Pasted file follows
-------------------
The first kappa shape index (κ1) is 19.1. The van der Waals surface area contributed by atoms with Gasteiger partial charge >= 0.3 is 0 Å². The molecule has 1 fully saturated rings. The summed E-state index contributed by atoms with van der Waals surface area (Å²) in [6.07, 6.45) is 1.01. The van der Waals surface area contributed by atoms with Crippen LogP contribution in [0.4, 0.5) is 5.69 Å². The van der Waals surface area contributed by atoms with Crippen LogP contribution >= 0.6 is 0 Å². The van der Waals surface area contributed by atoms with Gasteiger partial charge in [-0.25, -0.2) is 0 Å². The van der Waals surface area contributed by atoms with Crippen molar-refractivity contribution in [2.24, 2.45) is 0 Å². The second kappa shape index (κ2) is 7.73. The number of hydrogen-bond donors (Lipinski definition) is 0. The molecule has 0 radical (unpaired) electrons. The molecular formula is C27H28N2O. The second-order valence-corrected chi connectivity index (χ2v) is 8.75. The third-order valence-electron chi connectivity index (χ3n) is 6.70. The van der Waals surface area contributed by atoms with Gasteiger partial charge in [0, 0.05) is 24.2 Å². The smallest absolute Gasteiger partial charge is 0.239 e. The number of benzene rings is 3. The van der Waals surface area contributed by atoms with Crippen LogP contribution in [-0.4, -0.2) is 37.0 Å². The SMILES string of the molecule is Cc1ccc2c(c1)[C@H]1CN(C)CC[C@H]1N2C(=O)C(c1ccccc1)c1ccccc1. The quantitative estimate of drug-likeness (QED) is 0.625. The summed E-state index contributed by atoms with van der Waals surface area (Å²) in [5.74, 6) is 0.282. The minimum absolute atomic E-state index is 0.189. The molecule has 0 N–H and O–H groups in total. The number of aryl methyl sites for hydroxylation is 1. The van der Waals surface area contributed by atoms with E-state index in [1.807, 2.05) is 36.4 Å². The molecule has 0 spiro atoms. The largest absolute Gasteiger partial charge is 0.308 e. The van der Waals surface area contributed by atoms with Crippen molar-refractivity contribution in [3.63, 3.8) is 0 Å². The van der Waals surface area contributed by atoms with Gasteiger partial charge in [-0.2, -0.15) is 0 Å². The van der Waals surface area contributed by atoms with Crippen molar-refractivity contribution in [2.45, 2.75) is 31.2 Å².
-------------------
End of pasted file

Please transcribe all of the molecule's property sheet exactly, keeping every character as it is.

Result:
The first kappa shape index (κ1) is 19.1. The van der Waals surface area contributed by atoms with Gasteiger partial charge >= 0.3 is 0 Å². The molecule has 1 fully saturated rings. The summed E-state index contributed by atoms with van der Waals surface area (Å²) in [6.07, 6.45) is 1.01. The van der Waals surface area contributed by atoms with Crippen LogP contribution in [0.4, 0.5) is 5.69 Å². The van der Waals surface area contributed by atoms with Crippen LogP contribution >= 0.6 is 0 Å². The van der Waals surface area contributed by atoms with Gasteiger partial charge in [-0.25, -0.2) is 0 Å². The van der Waals surface area contributed by atoms with Crippen molar-refractivity contribution in [2.24, 2.45) is 0 Å². The second kappa shape index (κ2) is 7.73. The number of hydrogen-bond donors (Lipinski definition) is 0. The molecule has 0 radical (unpaired) electrons. The molecular formula is C27H28N2O. The second-order valence-corrected chi connectivity index (χ2v) is 8.75. The third-order valence-electron chi connectivity index (χ3n) is 6.70. The van der Waals surface area contributed by atoms with Gasteiger partial charge in [0, 0.05) is 24.2 Å². The smallest absolute Gasteiger partial charge is 0.239 e. The number of benzene rings is 3. The van der Waals surface area contributed by atoms with Crippen LogP contribution in [-0.4, -0.2) is 37.0 Å². The SMILES string of the molecule is Cc1ccc2c(c1)[C@H]1CN(C)CC[C@H]1N2C(=O)C(c1ccccc1)c1ccccc1. The quantitative estimate of drug-likeness (QED) is 0.625. The summed E-state index contributed by atoms with van der Waals surface area (Å²) in [5.74, 6) is 0.282. The minimum absolute atomic E-state index is 0.189. The molecule has 0 N–H and O–H groups in total. The number of aryl methyl sites for hydroxylation is 1. The van der Waals surface area contributed by atoms with E-state index in [1.807, 2.05) is 36.4 Å². The molecule has 0 spiro atoms. The largest absolute Gasteiger partial charge is 0.308 e. The van der Waals surface area contributed by atoms with Crippen molar-refractivity contribution in [3.63, 3.8) is 0 Å². The van der Waals surface area contributed by atoms with Gasteiger partial charge in [-0.2, -0.15) is 0 Å². The van der Waals surface area contributed by atoms with Crippen molar-refractivity contribution in [2.45, 2.75) is 31.2 Å².